Quantum Fermi Gas
Prof. Han Pu's research interest is in the field of theoretical ultracold atomic physics, which covers different aspects of the physics of Bose-Einstein condensation, quantum degenerate Fermi gases, quantum optics and laser cooling and trapping. One of the most profound revolutions brought about by quantum mechanics is that it does away with the distinction between particles and waves: atoms, in particular, can exhibit all the properties that we associate with wave phenomena when cooled to ultracold temperatures. The development of these ideas leads to the emergence of the field of atom optics, a highly inter-disciplinary field with close ties to atomic physics, quantum optics, quantum information and condensed matter physics.
One of the particular systems we have studied is the so-called spinor condensate, an atomic condensate with spin degrees of freedom. Due to the nonlinear spin-exchange interaction, this system exhibits a variety of interesting behavior. Because of the close relation between atomic spin and its magnetic moment, a spinor condensate also represents a novel magnetic material. The effect of the long-range magnetic dipole-dipole interaction on the system is currently under study in our group. Another system we are interested in involves quantized vortices, which is a hallmark of superfluid and occurs in such diverse fields as superconductors, superfluids, quantum magnets, liquid crystals, nuclear matters, etc. The novelty of the atomic systems lies in the fact that these systems are very clean with great experimental controllability, such that their properties can be exquisitely tailored and manipulated. We are interested in a number of phenomena displayed by cold atoms related to vortex matter, such as the ground state structures, dynamics, collective excitations, quantum phase transitions, quantum melting of vortex lattices, etc. Besides cold atoms, we are also interested in cold molecules, which are not merely a natural extension of the former, but possess many compelling properties of their own. In particular, we are interested in its formation and dissociation dynamics. A key feature in this system is the role played by quantum statistics --- the properties are sensitive to whether the constituent atoms are bosons or fermions.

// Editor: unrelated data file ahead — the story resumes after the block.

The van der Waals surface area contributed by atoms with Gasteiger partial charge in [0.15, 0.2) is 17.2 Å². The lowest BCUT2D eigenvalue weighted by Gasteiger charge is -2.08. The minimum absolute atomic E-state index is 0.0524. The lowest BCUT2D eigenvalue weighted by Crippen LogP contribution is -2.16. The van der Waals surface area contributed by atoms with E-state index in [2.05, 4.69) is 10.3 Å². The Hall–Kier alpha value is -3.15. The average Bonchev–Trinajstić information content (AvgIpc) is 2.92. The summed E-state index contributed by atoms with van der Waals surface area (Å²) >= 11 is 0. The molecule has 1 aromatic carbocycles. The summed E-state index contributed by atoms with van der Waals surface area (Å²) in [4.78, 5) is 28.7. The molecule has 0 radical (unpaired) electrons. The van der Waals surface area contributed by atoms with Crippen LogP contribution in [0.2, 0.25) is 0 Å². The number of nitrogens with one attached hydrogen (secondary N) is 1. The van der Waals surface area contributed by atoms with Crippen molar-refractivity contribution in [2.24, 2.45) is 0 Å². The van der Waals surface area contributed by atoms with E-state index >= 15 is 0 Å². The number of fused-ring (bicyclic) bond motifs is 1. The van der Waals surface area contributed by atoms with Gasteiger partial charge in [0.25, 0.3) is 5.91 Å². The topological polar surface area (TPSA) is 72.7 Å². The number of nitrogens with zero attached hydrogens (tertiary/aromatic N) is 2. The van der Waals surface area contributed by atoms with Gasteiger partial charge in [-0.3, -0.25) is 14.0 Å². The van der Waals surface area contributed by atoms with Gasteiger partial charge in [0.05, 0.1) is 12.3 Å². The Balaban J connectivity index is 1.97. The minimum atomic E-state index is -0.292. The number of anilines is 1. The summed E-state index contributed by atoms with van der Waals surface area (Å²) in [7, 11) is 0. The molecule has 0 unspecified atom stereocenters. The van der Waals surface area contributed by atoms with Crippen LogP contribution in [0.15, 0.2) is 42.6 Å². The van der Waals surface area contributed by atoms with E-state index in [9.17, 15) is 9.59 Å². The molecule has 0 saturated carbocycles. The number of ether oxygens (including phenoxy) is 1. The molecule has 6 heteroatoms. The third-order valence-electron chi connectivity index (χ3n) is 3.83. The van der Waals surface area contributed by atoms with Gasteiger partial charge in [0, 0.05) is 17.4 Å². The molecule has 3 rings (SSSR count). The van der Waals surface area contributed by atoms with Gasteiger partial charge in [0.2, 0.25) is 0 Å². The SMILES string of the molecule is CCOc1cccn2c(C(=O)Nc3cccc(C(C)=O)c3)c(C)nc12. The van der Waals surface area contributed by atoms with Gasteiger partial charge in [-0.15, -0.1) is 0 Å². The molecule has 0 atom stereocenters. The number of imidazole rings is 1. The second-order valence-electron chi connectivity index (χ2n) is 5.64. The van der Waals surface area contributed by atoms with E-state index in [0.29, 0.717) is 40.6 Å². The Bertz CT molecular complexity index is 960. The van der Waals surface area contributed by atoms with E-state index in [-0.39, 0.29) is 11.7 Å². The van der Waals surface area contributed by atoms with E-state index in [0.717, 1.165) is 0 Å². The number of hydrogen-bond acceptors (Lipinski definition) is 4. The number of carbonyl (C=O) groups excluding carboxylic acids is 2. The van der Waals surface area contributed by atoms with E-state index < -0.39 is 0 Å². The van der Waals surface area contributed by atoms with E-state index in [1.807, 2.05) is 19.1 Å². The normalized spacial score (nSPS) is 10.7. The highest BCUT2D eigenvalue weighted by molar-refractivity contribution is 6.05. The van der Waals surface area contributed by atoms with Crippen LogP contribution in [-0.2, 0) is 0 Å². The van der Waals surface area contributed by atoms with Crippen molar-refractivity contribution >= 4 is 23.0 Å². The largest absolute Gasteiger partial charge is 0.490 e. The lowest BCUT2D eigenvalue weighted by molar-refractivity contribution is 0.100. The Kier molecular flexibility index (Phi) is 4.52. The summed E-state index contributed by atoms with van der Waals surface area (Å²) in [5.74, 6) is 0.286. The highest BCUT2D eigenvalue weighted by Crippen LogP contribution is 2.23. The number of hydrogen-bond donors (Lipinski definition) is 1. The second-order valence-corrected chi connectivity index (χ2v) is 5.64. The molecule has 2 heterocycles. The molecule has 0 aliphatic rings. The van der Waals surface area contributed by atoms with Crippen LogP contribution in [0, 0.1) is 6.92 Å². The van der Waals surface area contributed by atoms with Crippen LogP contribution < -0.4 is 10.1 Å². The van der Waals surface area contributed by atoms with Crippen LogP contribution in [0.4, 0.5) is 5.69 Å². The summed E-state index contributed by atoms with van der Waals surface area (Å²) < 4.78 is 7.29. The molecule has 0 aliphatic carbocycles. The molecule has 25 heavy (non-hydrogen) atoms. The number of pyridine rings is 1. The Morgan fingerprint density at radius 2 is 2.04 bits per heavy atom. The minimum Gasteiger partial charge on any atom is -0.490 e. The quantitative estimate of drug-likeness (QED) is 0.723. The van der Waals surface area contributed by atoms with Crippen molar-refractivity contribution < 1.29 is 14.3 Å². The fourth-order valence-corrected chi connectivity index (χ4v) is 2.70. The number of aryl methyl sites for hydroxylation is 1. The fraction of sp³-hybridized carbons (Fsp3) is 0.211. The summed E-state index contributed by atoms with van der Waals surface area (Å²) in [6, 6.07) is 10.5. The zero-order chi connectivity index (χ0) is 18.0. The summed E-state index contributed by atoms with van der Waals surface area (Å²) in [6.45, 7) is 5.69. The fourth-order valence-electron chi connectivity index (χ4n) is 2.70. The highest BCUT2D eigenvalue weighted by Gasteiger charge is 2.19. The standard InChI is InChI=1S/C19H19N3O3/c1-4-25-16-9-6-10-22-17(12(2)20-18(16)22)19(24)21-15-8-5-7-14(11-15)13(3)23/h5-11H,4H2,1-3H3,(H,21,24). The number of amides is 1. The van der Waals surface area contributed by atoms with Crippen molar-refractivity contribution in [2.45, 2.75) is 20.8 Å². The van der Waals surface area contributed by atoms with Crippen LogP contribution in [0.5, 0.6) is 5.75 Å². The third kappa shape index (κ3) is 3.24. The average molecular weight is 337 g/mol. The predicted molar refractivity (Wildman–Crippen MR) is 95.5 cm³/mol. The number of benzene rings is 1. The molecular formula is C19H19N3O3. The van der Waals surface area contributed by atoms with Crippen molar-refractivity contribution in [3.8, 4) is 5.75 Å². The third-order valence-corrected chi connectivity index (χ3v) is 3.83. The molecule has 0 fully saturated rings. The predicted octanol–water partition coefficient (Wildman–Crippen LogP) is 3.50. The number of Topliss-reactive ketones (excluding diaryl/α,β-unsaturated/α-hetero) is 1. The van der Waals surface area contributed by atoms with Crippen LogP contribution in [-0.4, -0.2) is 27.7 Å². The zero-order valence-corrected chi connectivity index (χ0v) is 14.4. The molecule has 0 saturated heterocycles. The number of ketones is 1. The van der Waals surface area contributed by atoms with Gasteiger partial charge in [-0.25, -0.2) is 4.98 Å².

In the past few years, considerable advances have been made in learning how to create and manipulate matter waves. Now it is time to ask how we can use them. The study of ultracold atomic physics, on the one hand, touches the very fundamentals of quantum mechanics with broader impact in other fields such as condensed matter physics; on the other hand, also shows great promises in applications such as ultra-precision measurement, time standard, weak signal detection, quantum computing, etc.